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3 of 3 people found the following review helpful
5.0 out of 5 stars ... biographies on political figures by the majority of the best known authors
I have read a large number of biographies on political figures by the majority of the best known authors; I comfortably rate Simon Sebag Montefiore at the top of these. He includes plenty of detail and provides for an easier read by dint of not having the vast swathes of academic speak that sometimes bogs down and confuses other accounts. There is a more human feel to the...
Published 2 months ago by Adamski

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3.0 out of 5 stars A great opportunity lost through lack of talent.
If you are not entirely familiar with the period, do not expect this book to add greatly to your knowledge. Deliberately or through incompetence the author so concentrates on Stalin and his immediate circle that no picture or feel for the period and the country that was the Soviet Union is created. Since the fall of the old Soviet Union the Author has been given access...
Published 13 days ago by Chris D


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3 of 3 people found the following review helpful
5.0 out of 5 stars ... biographies on political figures by the majority of the best known authors, 4 Sep 2014
I have read a large number of biographies on political figures by the majority of the best known authors; I comfortably rate Simon Sebag Montefiore at the top of these. He includes plenty of detail and provides for an easier read by dint of not having the vast swathes of academic speak that sometimes bogs down and confuses other accounts. There is a more human feel to the style of writing as this author includes comment, comparison, and some amusing side-stories to his analysis. I have read a number of biographies on Stalin but this could be read as a stand alone account although I would recommend reading 'Young Stalin' first though, which is also by this author.
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3.0 out of 5 stars A great opportunity lost through lack of talent., 10 Nov 2014
If you are not entirely familiar with the period, do not expect this book to add greatly to your knowledge. Deliberately or through incompetence the author so concentrates on Stalin and his immediate circle that no picture or feel for the period and the country that was the Soviet Union is created. Since the fall of the old Soviet Union the Author has been given access to much information , previously unseen, however, he is unable to create a functioning in depth view of the time and place in which to set this intelligence. As such you would be forgiven for thinking that during the Stalininst period (most of the period of Communist rule) very little happened within the country of note, apart from the `Terror` by Stalin and his henchmen. This includes the Second World War which appears almost by accident and is concluded in haste, with such major events as the Katyn massacre being two short sentences. This could heve been a great book, however, it seems Mr Montifiore, is just not up to the task and we are left with a picture of a psychotic murdering monster, operating in a dimly lit country where events are more imagined than seen. Not recommended at all, but, if you must borrow it from the library.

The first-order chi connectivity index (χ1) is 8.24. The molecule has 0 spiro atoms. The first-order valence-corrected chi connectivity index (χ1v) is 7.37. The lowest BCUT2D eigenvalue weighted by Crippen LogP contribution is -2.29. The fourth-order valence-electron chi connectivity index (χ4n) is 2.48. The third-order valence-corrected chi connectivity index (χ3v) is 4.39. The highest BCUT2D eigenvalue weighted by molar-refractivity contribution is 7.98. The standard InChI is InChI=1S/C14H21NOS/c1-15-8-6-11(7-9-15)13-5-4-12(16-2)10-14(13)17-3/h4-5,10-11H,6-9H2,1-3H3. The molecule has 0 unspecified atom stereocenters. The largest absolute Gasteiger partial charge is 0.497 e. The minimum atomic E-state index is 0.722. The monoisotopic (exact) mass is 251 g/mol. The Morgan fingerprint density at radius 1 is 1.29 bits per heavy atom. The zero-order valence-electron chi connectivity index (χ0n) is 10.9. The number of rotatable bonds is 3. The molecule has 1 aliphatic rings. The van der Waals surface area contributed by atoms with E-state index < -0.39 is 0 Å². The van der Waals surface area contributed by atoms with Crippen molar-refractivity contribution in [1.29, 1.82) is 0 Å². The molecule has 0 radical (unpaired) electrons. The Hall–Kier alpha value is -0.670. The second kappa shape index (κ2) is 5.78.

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5.0 out of 5 stars An excellent discussion on a fascinating topic, 25 Oct 2014
Montefiore's work can effectively be viewed as an almost direct sequel to his earlier piece on Stalin's youth and rise to power, in that it deals with Stalin at the height of his power until his death in the 50s; however, it also introduces biographical analysis of those members of Stalin's inner circle and their own careers. In general, the work is superb; Montefiore has a knack for picking the most interesting details and quotations, and the level of research he has done into the topic is admirable by the breadth of his sources. In addition, his writing style is brisk and engaging (which it needs to be, given the weight of the tome and the amount of material covered) and the book is well presented. If this reviewer had one criticism, it might be that the scope of the material either needed to be tightened for the sake of pacing and focus, or widened and dealt with in more than one volume to better accommodate and address the sheer weight of work, but nevertheless, this remains an excellent example of superbly written popular history focusing on Stalin's personality and that of members of his court.